Since the U.S. Environmental Protection Agency (EPA) announced in a news conference ten weeks ago that Volkswagen used illegal software to cheat emissions tests, the company has been under heavy scrutiny.

German prosecutors raided corporate offices, and Volkswagen has conducted its own internal investigation.

Now, it appears around 50 employees have come forward to testify as part of the probe.

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Employees had until Monday to take part in an "internal witness program," a Volkswagen spokesperson told AFP on Tuesday.

Those who came forward to testify before the deadline were guaranteed to escape repercussions on the part of VW.

Volkswagen launched the internal investigation after being forced to admit that it installed "defeat device" software in an estimated 11 million cars worldwide.

2015 Volkswagen Passat TDI

2015 Volkswagen Passat TDI

The software detected the conditions of an emissions test, and kept engines operating within legal limits.

Those limits were ignored in real-world driving, though. U.S. tests showed that certain models equipped with a 2.0-liter TDI engine emitted up to 35 times the legally-permitted amounts of nitrogen oxides.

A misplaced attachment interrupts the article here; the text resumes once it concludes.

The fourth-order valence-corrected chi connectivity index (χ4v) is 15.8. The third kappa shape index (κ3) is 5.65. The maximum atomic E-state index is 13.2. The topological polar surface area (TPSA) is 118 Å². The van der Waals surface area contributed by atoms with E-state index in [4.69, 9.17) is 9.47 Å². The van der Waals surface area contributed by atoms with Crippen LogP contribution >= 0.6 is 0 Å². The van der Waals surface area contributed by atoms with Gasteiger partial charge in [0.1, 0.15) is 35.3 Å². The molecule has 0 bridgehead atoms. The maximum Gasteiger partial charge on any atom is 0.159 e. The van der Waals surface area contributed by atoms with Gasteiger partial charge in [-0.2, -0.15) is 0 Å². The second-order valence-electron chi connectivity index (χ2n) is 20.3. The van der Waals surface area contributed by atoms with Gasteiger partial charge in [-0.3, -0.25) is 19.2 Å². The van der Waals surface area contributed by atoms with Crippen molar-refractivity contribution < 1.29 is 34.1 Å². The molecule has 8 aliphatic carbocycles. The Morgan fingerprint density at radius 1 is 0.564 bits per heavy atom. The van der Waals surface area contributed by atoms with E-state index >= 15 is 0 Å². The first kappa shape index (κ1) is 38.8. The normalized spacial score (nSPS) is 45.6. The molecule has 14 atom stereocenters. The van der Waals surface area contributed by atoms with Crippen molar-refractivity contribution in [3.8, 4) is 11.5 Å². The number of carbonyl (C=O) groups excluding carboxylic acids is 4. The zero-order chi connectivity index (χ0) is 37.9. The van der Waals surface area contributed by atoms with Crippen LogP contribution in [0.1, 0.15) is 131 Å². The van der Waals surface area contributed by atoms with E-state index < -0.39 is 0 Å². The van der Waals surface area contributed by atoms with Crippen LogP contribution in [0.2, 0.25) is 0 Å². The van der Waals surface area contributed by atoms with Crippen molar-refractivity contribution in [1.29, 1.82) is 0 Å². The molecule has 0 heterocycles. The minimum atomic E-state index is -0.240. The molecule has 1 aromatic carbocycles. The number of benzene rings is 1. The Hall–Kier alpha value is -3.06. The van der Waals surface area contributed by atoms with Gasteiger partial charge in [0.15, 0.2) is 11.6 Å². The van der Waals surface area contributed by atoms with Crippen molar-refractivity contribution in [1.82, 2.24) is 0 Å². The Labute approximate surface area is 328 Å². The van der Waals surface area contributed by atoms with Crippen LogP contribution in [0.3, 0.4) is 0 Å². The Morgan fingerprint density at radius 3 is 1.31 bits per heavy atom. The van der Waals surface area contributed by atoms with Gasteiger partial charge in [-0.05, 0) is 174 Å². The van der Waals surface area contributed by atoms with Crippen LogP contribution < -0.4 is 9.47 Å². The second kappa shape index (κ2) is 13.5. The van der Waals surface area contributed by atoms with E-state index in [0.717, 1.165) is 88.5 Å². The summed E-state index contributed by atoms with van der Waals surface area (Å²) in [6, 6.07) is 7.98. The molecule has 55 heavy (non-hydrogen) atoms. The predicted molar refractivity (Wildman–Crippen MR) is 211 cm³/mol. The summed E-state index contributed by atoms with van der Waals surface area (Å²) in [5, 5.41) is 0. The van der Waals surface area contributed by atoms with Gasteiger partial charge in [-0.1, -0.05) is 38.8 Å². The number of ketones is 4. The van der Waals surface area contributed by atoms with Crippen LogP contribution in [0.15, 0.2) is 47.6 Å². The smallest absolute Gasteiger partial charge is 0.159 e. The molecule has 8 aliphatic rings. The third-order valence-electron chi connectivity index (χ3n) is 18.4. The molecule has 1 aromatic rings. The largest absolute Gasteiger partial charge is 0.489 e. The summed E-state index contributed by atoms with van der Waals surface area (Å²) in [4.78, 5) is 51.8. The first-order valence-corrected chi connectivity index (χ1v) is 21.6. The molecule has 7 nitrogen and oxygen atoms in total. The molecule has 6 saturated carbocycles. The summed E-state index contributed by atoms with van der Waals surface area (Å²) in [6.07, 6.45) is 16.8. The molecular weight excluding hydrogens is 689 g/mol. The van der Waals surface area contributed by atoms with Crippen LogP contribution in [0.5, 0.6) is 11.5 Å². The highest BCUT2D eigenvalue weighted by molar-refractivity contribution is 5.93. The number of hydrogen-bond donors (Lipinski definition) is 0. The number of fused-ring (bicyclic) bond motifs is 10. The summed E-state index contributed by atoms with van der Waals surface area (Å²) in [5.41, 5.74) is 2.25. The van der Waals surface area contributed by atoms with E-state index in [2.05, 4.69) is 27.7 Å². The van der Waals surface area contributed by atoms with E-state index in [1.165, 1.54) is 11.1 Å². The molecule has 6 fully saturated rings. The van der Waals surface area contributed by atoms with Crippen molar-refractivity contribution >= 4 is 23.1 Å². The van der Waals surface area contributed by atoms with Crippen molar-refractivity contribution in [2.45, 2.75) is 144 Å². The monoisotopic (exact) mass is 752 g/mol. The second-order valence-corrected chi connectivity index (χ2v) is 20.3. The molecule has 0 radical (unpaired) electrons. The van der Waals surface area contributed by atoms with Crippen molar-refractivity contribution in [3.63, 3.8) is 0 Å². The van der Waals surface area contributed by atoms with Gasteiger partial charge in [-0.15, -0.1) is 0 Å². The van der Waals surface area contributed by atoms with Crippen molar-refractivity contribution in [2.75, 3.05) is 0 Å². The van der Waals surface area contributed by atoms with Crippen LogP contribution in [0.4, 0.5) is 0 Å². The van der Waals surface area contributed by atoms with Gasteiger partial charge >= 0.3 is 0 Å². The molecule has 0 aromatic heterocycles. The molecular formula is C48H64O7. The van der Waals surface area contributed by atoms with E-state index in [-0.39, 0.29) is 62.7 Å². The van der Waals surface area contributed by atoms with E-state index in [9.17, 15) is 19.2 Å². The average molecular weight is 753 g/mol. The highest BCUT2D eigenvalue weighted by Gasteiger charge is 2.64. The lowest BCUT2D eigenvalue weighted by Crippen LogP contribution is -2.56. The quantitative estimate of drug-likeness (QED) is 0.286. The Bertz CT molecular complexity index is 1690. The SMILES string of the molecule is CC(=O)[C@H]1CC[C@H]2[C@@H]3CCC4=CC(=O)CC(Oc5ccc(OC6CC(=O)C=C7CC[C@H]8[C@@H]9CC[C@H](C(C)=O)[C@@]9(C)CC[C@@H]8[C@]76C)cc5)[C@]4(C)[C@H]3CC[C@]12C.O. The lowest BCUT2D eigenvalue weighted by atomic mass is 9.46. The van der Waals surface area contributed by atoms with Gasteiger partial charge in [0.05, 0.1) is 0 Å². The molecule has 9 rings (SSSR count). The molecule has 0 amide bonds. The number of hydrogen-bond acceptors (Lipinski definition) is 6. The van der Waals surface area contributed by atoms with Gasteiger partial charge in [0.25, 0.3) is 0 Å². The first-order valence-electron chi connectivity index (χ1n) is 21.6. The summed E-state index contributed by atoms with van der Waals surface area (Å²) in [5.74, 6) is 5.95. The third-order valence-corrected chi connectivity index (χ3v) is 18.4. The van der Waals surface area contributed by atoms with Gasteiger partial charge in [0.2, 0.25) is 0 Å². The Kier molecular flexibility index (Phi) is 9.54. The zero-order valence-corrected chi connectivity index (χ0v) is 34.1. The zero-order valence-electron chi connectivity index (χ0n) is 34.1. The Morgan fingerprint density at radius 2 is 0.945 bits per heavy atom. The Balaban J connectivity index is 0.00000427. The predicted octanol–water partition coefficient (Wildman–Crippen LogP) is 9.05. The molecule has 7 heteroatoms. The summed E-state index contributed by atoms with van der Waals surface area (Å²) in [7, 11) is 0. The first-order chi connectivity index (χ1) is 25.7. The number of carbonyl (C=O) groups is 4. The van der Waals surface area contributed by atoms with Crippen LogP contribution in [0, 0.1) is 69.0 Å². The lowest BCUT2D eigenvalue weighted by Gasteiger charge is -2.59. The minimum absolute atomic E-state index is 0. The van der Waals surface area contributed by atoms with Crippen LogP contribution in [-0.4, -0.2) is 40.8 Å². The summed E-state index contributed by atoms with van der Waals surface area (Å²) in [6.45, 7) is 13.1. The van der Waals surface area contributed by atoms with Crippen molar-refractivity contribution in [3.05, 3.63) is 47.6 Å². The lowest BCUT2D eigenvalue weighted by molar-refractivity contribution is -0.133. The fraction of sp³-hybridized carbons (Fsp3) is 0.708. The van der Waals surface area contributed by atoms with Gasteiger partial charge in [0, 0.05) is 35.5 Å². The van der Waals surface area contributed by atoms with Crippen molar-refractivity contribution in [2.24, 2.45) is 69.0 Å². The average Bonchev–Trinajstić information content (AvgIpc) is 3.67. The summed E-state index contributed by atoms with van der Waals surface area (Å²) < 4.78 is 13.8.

The day after Volkswagen's deadline for internal witness testimony, the German Federal Motor Transport Authority (KBA) ruled that the software used to evade emissions tests was indeed illegal.

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Volkswagen previously said that it didn't know whether the software in question constituted a "defeat device" under European rules.

In the 10 weeks since the EPA first announced that models equipped with the EA189 2.0-liter engine had "defeat device" software, Volkswagen CEO Martin Winterkorn and other executive have resigned, regulatory agencies on multiple continents have opened investigations, and civil suits have been filed.

Further investigations into Volkswagen, Audi, and Porsche models using a 3.0-liter TDI V-6 have also been opened.

2014 Volkswagen Beetle TDI

2014 Volkswagen Beetle TDI

VW also admitted that it had three separate Auxiliary Emission Control Device software routines in those engines that were not properly declared to the EPA.

One of them qualifies as a "defeat device" too.

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The carmaker recently submitted proposed fixes for the 2.0-liter TDI cars to the EPA and the California Air Resources Board.

However, details have not been made public, nor has Volkswagen discussed a timeline for initiating recall repairs of the affected cars.


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